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Pretty Smart? Why We Equate Beauty With Truth 我们为什么会以貌取人?

Pretty Smart Why We Equate Beauty With Truth 我们为什么会以貌取人
Pretty Smart? Why We Equate Beauty With Truth

我们为什么会以貌取人?

A study shows that with some regularity we hear about the latest beauty-pageant contestant who has responded to a softball of a question with an epic fail of a mistake, a bizarre opinion or an incoherent ramble. There’s the Panamanian contestant who believed that Confucius invented the philosophy of ‘Confusion,’ the Miss Hawaii who described the U.S. only in terms of the ‘rocky shores’ and ‘sandy beaches’ of Hawaii, and the Miss South Carolina Teen USA who explained that Americans don’t know enough geography because too many people can’t afford maps.

Ridiculous. But what’s even more ridiculous is that our brains bias us toward believing such people — just because they’re good-looking.

The German poet Friedrich Schiller wrote, ‘Physical beauty is the sign of an interior beauty, a spiritual and moral beauty.’ His belief seems odd if you’ve ever seen a portrait of Schiller: His prominent schnozzola would have knocked him out of the 1788 edition of People Magazine’s ‘Sexiest Man Alive.’

In the years since, research has shown that from an early age — in both sexes and across numerous cultures — attractive people are judged to be smarter, kinder, more honest and trustworthy. Obviously, our bias toward thinking that ‘what is beautiful is good’ makes for some bad mating decisions.

In politics, we are also more likely to believe and vote for people who are attractive. Ditto for hiring them. And when it comes to ostensibly blind justice, numerous studies from the 1970s through ’90s found that more-attractive individuals are less likely to be convicted of crimes and, if convicted, receive shorter-than-average sentences for the crime.

Why should this be? Some have suggested that since it is pleasurable to meet someone attractive and someone good and honest, we unconsciously conflate the two. But this convergence of rewarding experiences seems dubious. After all, few of us intermix the pleasure of, say, reading about the triumph of the abolitionist movement with the pleasure of taking a bubble bath and eating a box of Twinkies.

Instead, it seems that the brain confuses the metaphorical and the literal — a fairly common sort of error, because brain regions often multitask. The same region, for instance, is involved in processing physical and emotional pain and in ‘feeling’ someone else’s pain. Another brain region is central to both gustatory disgust (responding to the taste of rotten food with reflexes that make you feel sick to your stomach) and moral disgust (responding to some appalling act by making you feel sick to your stomach).

Work by Takashi Tsukiura, Japanese and Roberto Cabeza, Spanish of Duke University shows something similar with looks: The medial orbitofrontal cortex of the brain is involved in rating both the beauty of a face and the goodness of a behavior, and the level of activity in that region during one of those tasks predicts the level during the other. In other words, the brain does similar things when contemplating beautiful minds, hearts or cheekbones. And it assumes that cheekbones tell you something about minds and hearts.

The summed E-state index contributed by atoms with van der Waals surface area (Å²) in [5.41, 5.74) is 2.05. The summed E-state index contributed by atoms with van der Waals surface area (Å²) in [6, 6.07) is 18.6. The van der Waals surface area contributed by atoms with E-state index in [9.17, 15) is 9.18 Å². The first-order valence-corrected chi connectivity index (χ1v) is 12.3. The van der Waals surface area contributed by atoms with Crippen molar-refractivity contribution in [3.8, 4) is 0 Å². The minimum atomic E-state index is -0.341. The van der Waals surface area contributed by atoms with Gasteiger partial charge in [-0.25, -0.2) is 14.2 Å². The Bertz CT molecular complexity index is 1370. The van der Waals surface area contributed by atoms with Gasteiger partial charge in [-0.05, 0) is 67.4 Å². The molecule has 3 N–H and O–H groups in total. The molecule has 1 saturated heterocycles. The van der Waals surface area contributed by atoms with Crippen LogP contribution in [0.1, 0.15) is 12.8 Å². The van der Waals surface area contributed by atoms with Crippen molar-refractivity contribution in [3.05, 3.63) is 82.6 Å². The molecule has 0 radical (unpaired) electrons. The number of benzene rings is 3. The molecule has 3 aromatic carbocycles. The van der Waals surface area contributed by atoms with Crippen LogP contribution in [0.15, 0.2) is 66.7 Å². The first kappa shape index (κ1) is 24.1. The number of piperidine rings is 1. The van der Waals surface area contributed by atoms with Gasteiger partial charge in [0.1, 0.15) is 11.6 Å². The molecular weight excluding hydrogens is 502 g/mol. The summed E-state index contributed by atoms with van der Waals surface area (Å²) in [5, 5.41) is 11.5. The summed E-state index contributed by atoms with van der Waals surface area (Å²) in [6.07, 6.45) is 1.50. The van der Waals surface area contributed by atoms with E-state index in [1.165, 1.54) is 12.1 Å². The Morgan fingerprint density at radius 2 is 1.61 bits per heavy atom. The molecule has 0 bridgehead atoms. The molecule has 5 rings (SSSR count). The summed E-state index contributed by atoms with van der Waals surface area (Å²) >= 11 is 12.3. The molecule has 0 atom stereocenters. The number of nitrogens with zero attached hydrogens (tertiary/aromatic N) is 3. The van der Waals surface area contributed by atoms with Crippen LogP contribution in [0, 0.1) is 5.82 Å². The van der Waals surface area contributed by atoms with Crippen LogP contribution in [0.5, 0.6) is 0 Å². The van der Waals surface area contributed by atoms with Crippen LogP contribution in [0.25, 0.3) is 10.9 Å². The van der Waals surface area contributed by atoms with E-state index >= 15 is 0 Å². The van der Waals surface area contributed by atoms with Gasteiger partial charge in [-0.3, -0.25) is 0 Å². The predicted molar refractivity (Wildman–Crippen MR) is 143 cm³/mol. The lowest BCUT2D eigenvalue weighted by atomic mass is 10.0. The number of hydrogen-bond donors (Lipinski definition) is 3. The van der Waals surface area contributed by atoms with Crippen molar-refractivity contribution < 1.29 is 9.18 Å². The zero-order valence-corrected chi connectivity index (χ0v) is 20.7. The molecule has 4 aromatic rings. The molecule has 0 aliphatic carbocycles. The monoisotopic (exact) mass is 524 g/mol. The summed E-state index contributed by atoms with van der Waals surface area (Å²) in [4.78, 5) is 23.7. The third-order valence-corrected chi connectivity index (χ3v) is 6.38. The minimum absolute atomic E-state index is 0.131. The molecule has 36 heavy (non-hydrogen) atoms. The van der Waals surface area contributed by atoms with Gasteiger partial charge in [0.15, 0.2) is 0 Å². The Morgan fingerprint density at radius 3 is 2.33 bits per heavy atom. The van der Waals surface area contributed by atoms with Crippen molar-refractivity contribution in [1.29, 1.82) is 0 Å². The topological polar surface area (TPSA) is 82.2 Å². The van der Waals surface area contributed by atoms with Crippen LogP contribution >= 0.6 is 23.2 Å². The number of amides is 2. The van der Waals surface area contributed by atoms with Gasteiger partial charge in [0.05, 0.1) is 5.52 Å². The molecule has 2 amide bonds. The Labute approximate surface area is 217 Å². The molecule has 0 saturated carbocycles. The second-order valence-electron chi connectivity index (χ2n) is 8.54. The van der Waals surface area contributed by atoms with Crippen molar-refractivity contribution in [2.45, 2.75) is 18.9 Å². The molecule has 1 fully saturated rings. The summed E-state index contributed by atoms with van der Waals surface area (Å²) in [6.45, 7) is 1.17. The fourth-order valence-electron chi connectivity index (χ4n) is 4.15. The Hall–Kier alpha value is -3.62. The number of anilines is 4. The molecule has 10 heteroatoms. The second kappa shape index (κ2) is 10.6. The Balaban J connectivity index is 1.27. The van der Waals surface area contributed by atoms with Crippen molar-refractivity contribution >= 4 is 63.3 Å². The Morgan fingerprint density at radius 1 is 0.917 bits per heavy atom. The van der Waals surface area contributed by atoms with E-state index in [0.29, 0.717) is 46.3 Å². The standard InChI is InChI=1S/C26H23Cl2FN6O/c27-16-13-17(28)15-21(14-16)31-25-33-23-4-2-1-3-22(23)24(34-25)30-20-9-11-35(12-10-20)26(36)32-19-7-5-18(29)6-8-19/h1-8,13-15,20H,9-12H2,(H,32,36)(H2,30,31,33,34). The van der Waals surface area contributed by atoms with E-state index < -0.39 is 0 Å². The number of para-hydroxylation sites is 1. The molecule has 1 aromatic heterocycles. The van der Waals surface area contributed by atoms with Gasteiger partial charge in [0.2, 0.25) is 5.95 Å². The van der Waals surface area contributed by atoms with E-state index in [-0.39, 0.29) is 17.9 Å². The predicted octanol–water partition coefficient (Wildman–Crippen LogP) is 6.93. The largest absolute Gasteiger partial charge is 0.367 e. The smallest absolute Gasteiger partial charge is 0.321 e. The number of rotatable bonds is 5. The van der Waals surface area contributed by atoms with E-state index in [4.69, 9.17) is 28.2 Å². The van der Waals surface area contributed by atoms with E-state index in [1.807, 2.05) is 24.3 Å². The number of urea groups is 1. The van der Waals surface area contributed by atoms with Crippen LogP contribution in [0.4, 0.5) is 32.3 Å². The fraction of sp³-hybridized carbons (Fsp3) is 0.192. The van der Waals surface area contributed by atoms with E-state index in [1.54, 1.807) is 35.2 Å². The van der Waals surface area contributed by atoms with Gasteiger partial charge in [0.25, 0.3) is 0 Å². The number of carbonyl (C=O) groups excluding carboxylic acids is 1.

It’s a discouraging finding. But there’s also some good news in this story: The brain can get confused in both directions. In other words, the same neural wiring that gives rise to ‘What is beautiful is good’ also generates ‘What is good is beautiful.’

In studies by Sampo Paunonen of the University of Western Ontario, heterosexual subjects of both genders viewed pictures of people of the opposite sex, described as having varying degrees of intelligence, independence and honesty. Degrees of independence and intelligence had no effect on their ratings of attractiveness. But people who were described as being more honest were rated as more likable, and the more likable, the more physically attractive.

It seems that things even out in the end. On the one hand, we’re more likely to believe that the earth is flat just because a beauty queen says so. But on the other hand, people are more likely to see that the goodness of Mother Teresa or Gandhi is beautiful.

每隔一段时间,我们就会听到最近有某某选美大赛选手在回答简单问题时错得离谱、观点离奇或前言不搭后语地闲扯。有位巴拿马的选美选手认为“Confucius”(孔子)开创了“Confusion”(困惑)哲学,夏威夷小姐只用描述夏威夷的“‘多岩石的海岸”和“多沙的沙滩”之类的词汇来形容美国,而南卡罗来纳妙龄小姐则解释说美国人对地理了解不够是因为很多人买不起地图。

真是可笑。但更荒唐的是,我们的大脑往往会偏向于相信这些人——只是因为她们长相好看。

德国诗人弗里德里希·席勒(Friedrich Schiller)曾写道:“外表美是内在美、精神美和道德美的标志。”他的这个观点显得有些奇怪——如果你看过他的肖像的话:如果1788年有《人物杂志》(People Magazine)“在世最性感男人”榜单,他那显眼的大鼻子应该会让他落选。

在那之后的这些年中,研究表明从较小年纪开始——在男性与女性及众多不同的文化中——长相迷人者往往被认为更聪明、更和善、更诚实及值得信任。显然,我们认为“美即是好”的偏向导致我们做出了一些糟糕的婚配决定。

在政治方面,我们也倾向于相信并投票给长相迷人者,在工作招聘中同样如此。至于那些显然有失理智的法官,上世纪70年代至90年代期间的众多研究发现,长相较美的人被判有罪的可能性更小,而且即使被判有罪,所判的刑期也短于平均水平。

事情为什么会这样呢?有些人提出,由于遇见长相迷人者和品德优良诚实者都令人愉快,我们会不自觉地把这二者混为一谈。但是,这种将美妙经历混为一体的说法似乎并不让人信服。毕竟,很少有人会把阅读废奴运动的胜利带来的快乐与和洗泡泡浴与吃一盒Twinkie奶油夹心蛋糕的愉悦混在一起。

相反,原因似乎是大脑将比喻意义与表面意义混淆了,这是一种相当常见的错误,因为大脑区域常常要处理多种任务。比如说,同一个区域需处理身体及情感上的痛苦并要“感受”他人的痛苦。还有一个大脑区域,它是味觉嫌恶(对腐烂食物的味道产生恶心反应)及精神嫌恶(对某些骇人的行为产生恶心反应)反应的中枢区域。

美国杜克大学(Duke University)的月浦崇(Takashi Tsukiura)与罗伯托·卡韦萨(Roberto Cabeza)对外貌的研究获得了类似的发现:大脑的内侧眶额皮层既参与评判脸蛋的美丽程度,又评判行为的好与坏,从该区域处理其中一项任务时的活跃程度可预测出它处理另一项任务时的活跃程度。换句话说,在思考一个人有没有出色的头脑、善良的心灵或好看的脸蛋时,大脑的运作机制是类似的。它假定脸蛋就能让你了解一个人的头脑与心灵。

这是一个让人沮丧的发现。不过,它也带来了好消息:大脑可能在两个相反的方向上都会搞糊涂。也就是说,让你产生“美即是善”想法的那条神经线路也会让你产生“善即是美”的想法。

在西安大略大学(University of Western Ontario)桑波·保诺宁(Sampo Paunonen)的研究中,异性恋的男女受试者观看了一些异性的照片,照片上的人被描述为智力、独立性和诚实度各有不同。研究发现,独立性及智力的高低程度未影响他们对长相迷人程度的评判,不过被形容为较诚实的人也会被认为更讨人喜欢,而越讨人喜欢的人,外貌也就更具吸引力。

如此看来,事情最终都扯平了。一方面,我们可能因为一位美貌的女王说过地球是平的就相信这句话;另一方面,我们也有可能因为特雷莎修女(Mother Teresa)或甘地(Gandhi)的善良而认为他们是美的。

Learn Mandarin in Hong Kong – Beauty is subjective